Cassava farmer Quang Binh, Vietnam. Photo: Georgina Smith/CIAT
ADOPTION IN VIETNAM
An innovative study of cassava diversity in farmer fields, supported by the CGIAR Research Program on Roots, Tubers and Bananas, revealed that 90% of the cassava grown in Vietnam involves improved varieties developed using germplasm from the International Center for Tropical Agriculture (CIAT).
The use of DNA fingerprinting dramatically increased the precision of the crop adoption surveys, providing valuable insights into which varieties are preferred by farmers, and in which regions. This allows researchers to better tailor future breeding programs and interventions.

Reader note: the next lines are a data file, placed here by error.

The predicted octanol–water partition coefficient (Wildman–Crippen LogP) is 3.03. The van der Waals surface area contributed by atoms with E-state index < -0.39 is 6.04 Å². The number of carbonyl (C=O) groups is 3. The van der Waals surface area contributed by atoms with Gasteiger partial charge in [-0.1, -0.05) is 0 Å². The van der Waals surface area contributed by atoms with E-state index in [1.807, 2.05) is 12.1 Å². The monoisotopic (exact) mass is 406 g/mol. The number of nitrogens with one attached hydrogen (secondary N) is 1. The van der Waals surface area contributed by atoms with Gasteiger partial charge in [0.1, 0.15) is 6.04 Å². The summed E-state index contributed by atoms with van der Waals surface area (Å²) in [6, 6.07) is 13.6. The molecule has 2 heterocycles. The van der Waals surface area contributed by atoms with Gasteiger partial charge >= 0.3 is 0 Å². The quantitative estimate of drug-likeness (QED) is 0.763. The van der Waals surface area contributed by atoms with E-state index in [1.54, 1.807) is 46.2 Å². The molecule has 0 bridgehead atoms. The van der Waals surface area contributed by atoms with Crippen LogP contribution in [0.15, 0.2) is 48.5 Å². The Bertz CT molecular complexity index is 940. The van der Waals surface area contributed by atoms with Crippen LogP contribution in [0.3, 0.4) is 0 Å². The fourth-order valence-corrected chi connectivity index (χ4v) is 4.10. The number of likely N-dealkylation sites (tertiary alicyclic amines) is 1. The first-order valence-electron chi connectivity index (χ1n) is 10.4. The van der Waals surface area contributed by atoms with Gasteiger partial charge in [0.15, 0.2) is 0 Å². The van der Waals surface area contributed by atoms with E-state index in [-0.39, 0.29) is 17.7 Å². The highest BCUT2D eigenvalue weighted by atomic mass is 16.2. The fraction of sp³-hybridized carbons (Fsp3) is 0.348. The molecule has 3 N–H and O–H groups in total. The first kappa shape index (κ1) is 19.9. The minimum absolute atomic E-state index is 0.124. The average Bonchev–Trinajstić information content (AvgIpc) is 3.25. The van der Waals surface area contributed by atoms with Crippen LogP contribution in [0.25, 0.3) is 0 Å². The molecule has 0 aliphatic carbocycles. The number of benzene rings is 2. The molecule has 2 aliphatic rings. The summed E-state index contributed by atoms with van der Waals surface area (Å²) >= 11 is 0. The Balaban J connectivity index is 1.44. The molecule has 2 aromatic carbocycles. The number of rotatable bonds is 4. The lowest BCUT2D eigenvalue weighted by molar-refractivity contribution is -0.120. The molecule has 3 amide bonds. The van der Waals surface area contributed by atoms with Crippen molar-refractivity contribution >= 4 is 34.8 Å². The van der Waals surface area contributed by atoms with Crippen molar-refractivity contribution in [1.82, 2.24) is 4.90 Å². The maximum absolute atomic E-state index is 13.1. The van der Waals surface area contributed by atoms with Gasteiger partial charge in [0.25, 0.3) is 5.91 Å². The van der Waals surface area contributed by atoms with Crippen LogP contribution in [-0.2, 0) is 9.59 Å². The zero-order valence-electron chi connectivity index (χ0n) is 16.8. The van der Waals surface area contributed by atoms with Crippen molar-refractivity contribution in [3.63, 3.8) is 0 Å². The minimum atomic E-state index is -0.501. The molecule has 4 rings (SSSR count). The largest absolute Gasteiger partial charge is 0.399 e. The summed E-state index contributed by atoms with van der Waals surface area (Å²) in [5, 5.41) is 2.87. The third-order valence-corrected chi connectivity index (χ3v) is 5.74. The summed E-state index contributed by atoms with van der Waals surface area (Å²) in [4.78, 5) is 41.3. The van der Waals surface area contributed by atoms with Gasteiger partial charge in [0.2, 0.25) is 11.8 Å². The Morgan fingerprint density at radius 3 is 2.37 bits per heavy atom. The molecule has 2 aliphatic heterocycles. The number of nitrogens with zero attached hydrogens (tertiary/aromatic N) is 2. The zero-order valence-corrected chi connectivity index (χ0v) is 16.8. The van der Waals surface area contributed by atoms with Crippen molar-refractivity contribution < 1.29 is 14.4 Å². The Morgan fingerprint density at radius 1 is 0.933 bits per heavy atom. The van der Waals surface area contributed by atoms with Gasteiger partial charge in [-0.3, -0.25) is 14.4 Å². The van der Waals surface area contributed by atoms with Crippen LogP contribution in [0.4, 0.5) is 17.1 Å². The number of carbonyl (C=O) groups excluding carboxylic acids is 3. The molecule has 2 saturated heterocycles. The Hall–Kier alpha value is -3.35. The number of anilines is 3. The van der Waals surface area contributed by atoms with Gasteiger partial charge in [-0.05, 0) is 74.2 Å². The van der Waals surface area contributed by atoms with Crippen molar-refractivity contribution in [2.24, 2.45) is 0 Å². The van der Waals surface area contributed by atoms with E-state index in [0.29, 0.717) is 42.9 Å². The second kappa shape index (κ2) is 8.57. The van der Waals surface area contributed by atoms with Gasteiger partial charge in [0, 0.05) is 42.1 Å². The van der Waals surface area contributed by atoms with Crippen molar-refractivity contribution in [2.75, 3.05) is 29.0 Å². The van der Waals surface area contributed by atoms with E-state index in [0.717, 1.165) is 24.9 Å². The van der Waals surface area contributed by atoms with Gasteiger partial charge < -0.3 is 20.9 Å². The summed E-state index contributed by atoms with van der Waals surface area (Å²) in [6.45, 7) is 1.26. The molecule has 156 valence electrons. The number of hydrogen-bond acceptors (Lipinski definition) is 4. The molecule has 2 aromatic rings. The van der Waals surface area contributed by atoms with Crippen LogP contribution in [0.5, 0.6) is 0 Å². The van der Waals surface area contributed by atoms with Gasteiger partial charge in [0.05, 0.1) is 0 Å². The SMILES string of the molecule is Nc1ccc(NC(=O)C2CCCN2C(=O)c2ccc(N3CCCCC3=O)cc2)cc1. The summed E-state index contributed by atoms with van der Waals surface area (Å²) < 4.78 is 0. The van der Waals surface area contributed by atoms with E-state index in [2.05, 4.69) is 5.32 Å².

More than 3,700 samples of cassava planting material were collected from 82 farming communities scattered across Vietnam’s main cassava production regions. DNA analysis revealed that the majority were improved varieties related to CIAT germplasm, and just two varieties – KM94 and KM419 – cover almost 70% of the country’s cassava farming area. Developed by a breeding program in partnership with CIAT and several Vietnamese institutions, KM419 was chosen using participatory varietal selection and released in 2013. Scientists attribute the rapid adoption of the variety to its high yield and starch content, adaptability and short growing cycle. DNA fingerprinting has great potential for improving adoption assessments and the conservation of crop diversity, among other applications.